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Topic End stage here? Dad is fading fast Go to previous topic Go to next topic Go to higher level

By HKMP5N On 2013.08.16 08:13
Greetings all:

I am an only child and my Dad is my PD patient. A few weeks ago Dad and I still went out to eat and he managed fairly well. Sure, his walking and movements are severely degraded now but he was still doing well enough. Last weekend was a different story. He called me twice with "something is not right, I need to go to the ER!!!!". I called an ambulance for him (I live 1 hour away and the ONLY care taker for him) and he goes to the ER.

ER takes blood, runs a CT, then come back and say everything looks normal. Currently Dads urine shows a really dark brown color. How can this be when his labs "look normal" as the ER said?

Also, Dad has gotten so weak he no longer can get out of bed, so basically he is bed-ridden. Dad has requested a wheel chair so I figure he has walked for the last time. I have him ready for assisted living but they are trying to find someone that can do his TB test before they allow him to enter.

I am an only child and all my Dad has in terms of care. I am only 43 years old and honestly I am beat down. I have given, given, and then given more to help him and I don't know what else I can do.

For those experienced here. Is my Dad coming close to the end here?

By LOHENGR1N On 2013.08.16 08:37
HK, Your Dad may need an adjustment in medication, sounds like it's not "holding" or doing it's job. Have you run this by His neurologist? Many times the level has to be changed and it results in seemingly miraculous results. Don't forget We have to tinker with dosage (always under Doctors supervision) to compensate for the loss of more dopamine producing cells in the brain. His dark urine is probably resulting from his Carba/L-Dopa (Sinemet) which has as a side-effect darkening our urine. Take a breath, talk to his neurologist expressing your concerns and you might find you get quite a bit of your Father back. Also did they check for infections at the hospital? As they can also knock Us form a loop and rapidly. Take care, best of luck and hang in there.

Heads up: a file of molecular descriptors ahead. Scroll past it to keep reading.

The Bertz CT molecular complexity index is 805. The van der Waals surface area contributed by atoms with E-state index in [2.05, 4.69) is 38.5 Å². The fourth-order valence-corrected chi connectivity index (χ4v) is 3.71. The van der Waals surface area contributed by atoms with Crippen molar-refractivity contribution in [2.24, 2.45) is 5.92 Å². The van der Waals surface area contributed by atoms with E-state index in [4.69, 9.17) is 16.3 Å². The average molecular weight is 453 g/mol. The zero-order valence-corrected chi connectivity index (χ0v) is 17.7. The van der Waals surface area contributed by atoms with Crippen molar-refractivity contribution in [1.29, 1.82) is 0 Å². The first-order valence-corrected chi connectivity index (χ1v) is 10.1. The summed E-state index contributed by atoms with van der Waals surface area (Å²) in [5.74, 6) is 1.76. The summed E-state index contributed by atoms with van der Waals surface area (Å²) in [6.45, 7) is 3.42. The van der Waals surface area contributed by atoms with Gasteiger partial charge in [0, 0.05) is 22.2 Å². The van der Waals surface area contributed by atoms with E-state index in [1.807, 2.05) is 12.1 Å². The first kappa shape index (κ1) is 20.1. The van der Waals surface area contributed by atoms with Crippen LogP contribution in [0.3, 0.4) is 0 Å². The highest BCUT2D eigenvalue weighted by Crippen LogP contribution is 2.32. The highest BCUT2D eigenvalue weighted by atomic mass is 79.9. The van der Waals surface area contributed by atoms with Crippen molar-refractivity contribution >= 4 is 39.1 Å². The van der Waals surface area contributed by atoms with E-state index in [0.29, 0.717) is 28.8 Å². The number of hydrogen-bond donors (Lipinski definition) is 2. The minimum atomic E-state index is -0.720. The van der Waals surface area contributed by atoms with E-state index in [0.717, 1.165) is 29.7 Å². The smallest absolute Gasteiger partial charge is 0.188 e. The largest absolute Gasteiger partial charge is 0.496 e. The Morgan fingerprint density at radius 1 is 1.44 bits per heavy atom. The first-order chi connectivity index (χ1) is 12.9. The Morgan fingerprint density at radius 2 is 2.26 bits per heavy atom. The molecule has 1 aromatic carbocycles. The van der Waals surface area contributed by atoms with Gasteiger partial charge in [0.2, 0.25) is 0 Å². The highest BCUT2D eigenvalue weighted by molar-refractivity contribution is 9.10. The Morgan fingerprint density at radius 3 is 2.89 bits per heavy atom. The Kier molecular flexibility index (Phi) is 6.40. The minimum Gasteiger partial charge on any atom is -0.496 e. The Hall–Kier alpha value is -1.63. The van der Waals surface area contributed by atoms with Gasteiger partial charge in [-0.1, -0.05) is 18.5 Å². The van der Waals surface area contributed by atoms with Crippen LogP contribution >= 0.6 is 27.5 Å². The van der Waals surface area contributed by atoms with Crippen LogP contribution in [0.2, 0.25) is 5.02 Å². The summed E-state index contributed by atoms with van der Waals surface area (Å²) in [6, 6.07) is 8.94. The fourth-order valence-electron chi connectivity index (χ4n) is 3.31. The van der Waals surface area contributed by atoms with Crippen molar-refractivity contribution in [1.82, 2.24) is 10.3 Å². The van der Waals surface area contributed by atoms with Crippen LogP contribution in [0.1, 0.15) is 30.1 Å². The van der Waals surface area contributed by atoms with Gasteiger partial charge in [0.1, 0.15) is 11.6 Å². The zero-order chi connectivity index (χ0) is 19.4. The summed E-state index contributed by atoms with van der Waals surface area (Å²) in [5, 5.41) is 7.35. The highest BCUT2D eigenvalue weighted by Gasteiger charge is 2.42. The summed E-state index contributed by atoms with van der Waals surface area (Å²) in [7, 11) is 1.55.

By HKMP5N On 2013.08.16 08:48
Well, I took him to his neurologist 2 weeks ago. A new medication was given for newly diagnosed myasthenia gravis. The DR saw him in pretty bad shape and kept his sinemet and ropinirole the same. Whenever I do call over there I am lucky if I get a call back in 2 days. Then, god forbid if I miss that call they never call again.

By Pearly4 On 2013.08.16 10:59
So hard to predict end-stage or time of death, especially with two diseases involved let alone Parkinson's alone. I saw my mother overcome a lot and bounce back repeatedly.

Have you thought of involving Hospice care? Doesn't always mean imminent end-of-life care, but on-going care in a terminal disease situation as well. And someone would be looking in on him and providing you with more frequent and reliable information. Sometimes covered by insurance and/or Medicare. They will provide assistance in home, or even in some nursing homes, hospitals, etc.

Nothing is simple, but I guess I'd start by contacting a local hospice care group or even his doctor.

By HKMP5N On 2013.08.16 13:11
Pearly, I have selected an assisted living facility for him to move in. At this point I have to make arrangements to get his TB test done (requirement of the facility). At this point he has told me he hopes to walk again one day.

By parkinit On 2013.08.16 23:28
Two things other than med adjustments this could possibly be per my experience:

1. One trend I have seen in my spouse is that his PD symptoms quickly escalate when he starts getting a UTI. I always see the PD worsen before UTIs, then headaches, then back aches, then possibly nausea, and lastly, a fever.

Did they test his urine for bacteria?

2. Also, my spouse has a few times told me he thought he was dying and "take me to the ER." He couldn't tell me what was wrong, he had no temp, no aches, his BP and oxygen levels were normal. They found nothing wrong at the ER. I suspect it was a panic attack, which is common with PD as well.


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